Monks have a practice called kneeling out. If one of them makes a mistake during their daily prayers, he kneels at the finish until everyone has left. For example, if the one leading the singing makes the mistake of being on the wrong Psalm and throws off their gathered prayer, then when they are done he goes to the middle of the chapel . . .
In one of the monasteries I visited, after evening prayer one of the monks met the guests outside the chapel and mentioned to us that one of the guests was singing very loudly and throwing the monks' singing off. He was nice about it, but he asked us to do our best to listen and blend in with the monks' singing. Then he said, . . .
At the entrance area to Saddleback Church's worship center was a collection of art. I wasn't able to completely understand the story behind it, but from what I gathered they were an exhibit of different pieces depicting the lives/stories of street people. I don't normally think as megachurches as places of creative . . .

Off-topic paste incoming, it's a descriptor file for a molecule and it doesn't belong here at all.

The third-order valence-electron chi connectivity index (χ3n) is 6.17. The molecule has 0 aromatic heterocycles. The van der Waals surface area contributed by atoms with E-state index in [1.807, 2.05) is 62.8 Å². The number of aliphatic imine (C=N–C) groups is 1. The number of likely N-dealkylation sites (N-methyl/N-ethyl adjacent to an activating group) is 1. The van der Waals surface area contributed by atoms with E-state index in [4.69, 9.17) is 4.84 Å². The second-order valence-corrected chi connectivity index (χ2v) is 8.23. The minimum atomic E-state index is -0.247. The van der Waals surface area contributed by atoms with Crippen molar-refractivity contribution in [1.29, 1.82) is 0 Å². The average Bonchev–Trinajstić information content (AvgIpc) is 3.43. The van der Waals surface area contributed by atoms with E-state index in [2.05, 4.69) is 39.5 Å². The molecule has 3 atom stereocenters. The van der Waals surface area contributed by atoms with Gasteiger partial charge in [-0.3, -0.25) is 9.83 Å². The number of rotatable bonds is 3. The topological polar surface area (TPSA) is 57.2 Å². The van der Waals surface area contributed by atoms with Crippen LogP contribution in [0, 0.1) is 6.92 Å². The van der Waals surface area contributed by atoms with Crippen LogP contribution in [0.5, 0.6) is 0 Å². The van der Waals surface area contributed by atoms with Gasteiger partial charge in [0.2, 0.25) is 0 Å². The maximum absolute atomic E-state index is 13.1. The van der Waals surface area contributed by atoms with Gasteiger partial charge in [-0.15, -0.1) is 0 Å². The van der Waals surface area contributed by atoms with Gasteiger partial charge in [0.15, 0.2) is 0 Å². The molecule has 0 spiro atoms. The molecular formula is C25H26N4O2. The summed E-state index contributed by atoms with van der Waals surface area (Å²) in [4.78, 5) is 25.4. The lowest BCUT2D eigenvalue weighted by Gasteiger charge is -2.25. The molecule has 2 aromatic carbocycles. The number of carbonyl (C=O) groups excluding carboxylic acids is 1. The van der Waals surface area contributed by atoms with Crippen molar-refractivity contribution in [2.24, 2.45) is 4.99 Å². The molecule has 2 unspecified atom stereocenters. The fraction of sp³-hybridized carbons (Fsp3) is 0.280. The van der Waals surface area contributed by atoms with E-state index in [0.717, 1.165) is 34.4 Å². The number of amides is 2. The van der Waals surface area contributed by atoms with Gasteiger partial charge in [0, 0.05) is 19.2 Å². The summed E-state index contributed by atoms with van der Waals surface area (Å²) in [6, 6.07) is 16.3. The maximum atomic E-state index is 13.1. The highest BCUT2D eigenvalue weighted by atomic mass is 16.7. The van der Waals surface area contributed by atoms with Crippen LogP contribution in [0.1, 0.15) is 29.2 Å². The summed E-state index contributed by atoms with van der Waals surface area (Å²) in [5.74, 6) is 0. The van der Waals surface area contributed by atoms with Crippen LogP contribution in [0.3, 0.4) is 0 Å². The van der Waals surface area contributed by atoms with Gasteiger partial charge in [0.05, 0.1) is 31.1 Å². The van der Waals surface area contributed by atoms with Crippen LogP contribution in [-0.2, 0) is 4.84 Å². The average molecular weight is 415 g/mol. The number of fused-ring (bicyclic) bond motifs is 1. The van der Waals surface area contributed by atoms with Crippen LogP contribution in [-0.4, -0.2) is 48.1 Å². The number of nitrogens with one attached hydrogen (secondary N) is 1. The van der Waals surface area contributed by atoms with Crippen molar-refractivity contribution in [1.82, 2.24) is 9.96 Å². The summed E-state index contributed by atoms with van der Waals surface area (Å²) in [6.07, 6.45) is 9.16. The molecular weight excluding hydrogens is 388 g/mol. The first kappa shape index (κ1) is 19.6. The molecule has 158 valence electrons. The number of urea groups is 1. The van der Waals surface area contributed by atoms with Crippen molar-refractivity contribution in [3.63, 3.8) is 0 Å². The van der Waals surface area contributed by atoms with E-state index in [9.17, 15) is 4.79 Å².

Back in July, I complained on Twitter that a bunch of teenagers had descended on my quiet Iona hotel. A friend replied, in jest, "Well, Iona is kinda a party place, right?" Religious pilgrimage destinations aren't typically known for their wild celebrations, but celebration was a common theme among places I visited in the . . .
Over these next few posts I'm hoping to share a few themes and practices I learned during this summer. These are my best attempts to distill all of my summer experiences and learnings into a few basic things to do.
Most think of the monastic world as remote and secluded, and in one way it is. What is surprising, though, is . . .
It's really over.
I've been back at work for a week now. The transition really wasn't a big deal. With good leadership at the church while I was away, there were no fires for me to put out in my return. I'm surprised too with how quickly I found my old rhythms again. The established routines for the workweek were right there waiting for me, . . .
It's the last day. Tomorrow I'm back in the office. I've had three months of extraordinary experiences, and tomorrow I'll continue my extraordinary adventures while I'm back to the daily living of work around here.
I had a little drama here at the end. After a couple wonderful days in Kansas City I was at . . .